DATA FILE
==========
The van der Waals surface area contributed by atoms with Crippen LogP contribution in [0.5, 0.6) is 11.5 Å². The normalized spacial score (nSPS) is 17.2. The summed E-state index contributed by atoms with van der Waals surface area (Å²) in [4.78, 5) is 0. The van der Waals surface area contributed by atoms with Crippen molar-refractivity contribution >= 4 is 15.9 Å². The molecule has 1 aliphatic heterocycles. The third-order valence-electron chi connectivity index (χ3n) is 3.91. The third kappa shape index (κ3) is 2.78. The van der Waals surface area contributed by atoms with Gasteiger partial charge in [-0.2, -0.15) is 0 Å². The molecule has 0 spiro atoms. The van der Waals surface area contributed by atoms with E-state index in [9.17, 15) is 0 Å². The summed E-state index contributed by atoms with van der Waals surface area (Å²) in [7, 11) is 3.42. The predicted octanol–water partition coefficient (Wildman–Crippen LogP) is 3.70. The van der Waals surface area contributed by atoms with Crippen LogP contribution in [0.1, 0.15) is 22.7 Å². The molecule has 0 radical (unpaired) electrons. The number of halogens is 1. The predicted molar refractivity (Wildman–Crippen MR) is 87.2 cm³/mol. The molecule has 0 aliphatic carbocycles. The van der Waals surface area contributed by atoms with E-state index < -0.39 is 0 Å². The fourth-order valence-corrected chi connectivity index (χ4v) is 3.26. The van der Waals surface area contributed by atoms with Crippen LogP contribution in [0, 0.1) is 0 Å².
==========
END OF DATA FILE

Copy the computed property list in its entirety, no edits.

The van der Waals surface area contributed by atoms with Crippen LogP contribution in [0.5, 0.6) is 11.5 Å². The normalized spacial score (nSPS) is 17.2. The summed E-state index contributed by atoms with van der Waals surface area (Å²) in [4.78, 5) is 0. The van der Waals surface area contributed by atoms with Crippen molar-refractivity contribution >= 4 is 15.9 Å². The molecule has 1 aliphatic heterocycles. The third-order valence-electron chi connectivity index (χ3n) is 3.91. The third kappa shape index (κ3) is 2.78. The van der Waals surface area contributed by atoms with Gasteiger partial charge in [-0.2, -0.15) is 0 Å². The molecule has 0 spiro atoms. The van der Waals surface area contributed by atoms with E-state index in [9.17, 15) is 0 Å². The summed E-state index contributed by atoms with van der Waals surface area (Å²) in [7, 11) is 3.42. The predicted octanol–water partition coefficient (Wildman–Crippen LogP) is 3.70. The van der Waals surface area contributed by atoms with Crippen LogP contribution in [0.1, 0.15) is 22.7 Å². The molecule has 0 radical (unpaired) electrons. The number of halogens is 1. The predicted molar refractivity (Wildman–Crippen MR) is 87.2 cm³/mol. The molecule has 0 aliphatic carbocycles. The van der Waals surface area contributed by atoms with E-state index < -0.39 is 0 Å². The fourth-order valence-corrected chi connectivity index (χ4v) is 3.26. The van der Waals surface area contributed by atoms with Crippen LogP contribution in [0, 0.1) is 0 Å².